Around 40 new-age firms could go public or be ready for an initial public offering (IPO) by fiscal year 2025 as the ecosystem has turned its focus on profitability, according to a report by consulting firm Redseer.
SaaS, B2C Product Companies, and FinTech are amongst the most promising categories to produce IPO-ready companies, said the report as these companies have sizable revenues, sustainable growth, a strong EBITDA, and operate on defensible business models, making them strong candidates for IPO.
Their focus on profitability has come amidst a prolonged funding winter for Indian startups.
Offering an insight into the IPO landscape, the report said that after a period of a sharp correction in stock prices until Q4 FY22, the listed new-age tech players bounced back in FY24, indicating a trend of gradual recovery.
The report estimated that by FY28, 90 new-age companies will get listed by FY28.
“In contrast to FY21, nearly twice the number of Indian unicorns are on their way to profitability in FY23. Startups have substantially improved their profitability in FY24, and going forward, about 50% of unicorns in India will be profitable by FY27. However, the story is bleak for 20% of unicorns, who will likely struggle due to regulatory challenges, plummeting demands, and unclear business models,” said Rohan Agarwal, partner at Redseer.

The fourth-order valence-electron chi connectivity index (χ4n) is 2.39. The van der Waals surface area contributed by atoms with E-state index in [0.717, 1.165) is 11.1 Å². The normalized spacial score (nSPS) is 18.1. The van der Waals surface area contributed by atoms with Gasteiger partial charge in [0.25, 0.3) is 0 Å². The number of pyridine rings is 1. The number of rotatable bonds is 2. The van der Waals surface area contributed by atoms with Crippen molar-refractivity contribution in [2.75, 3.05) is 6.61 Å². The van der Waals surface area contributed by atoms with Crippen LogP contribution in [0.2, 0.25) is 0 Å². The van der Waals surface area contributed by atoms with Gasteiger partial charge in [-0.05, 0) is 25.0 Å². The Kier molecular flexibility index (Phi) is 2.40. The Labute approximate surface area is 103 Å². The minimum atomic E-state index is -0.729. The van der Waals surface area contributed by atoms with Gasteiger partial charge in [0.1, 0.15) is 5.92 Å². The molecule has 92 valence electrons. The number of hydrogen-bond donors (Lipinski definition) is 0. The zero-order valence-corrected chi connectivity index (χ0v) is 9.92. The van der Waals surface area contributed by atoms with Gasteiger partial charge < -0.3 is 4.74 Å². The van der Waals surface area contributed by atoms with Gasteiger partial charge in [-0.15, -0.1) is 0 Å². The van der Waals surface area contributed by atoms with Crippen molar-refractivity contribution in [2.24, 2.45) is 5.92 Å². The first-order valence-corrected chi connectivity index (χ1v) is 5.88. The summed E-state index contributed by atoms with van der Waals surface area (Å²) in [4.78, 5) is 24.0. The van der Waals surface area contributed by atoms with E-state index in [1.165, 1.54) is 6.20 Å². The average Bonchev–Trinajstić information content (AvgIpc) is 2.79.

These could pivot to new models, get acquired by other companies or close for good.
Agarwal believes Indian tech IPOs are just commencing, and the future holds massive potential. This optimistic outlook is driven by factors like a booming tech ecosystem, strong investor interest, rapid digitization, supportive policies, and global market opportunities.
First, the Tech contribution to public market capitalisation in India is only about 1%, whereas the same is roughly 25% in the USA, implying a large headroom for value creation in the tech space.
Second, India has 100 unicorns and more than 150 ‘soonicorns’ with a robust number of tech companies that will create a strong pipeline of startups with IPO potential.
Third, the scenario looks similar to what was seen during the US tech bubble as tech IPOs grew 3X in the years post the dot-com bubble.
In preparation for a successful initial public offering (IPO), Agarwal stressed three key areas that IPO-bound companies need to focus on.
Firstly, they should prioritize building strong investor relationships and trust, emphasizing reputation and transparency.
Secondly, companies must proactively engage with potential investors well in advance of the IPO to establish rapport.
Lastly, providing clarity on business models and key metrics is crucial to enable investors to make informed decisions about their investment. By addressing these areas, companies can increase their chances of a successful IPO.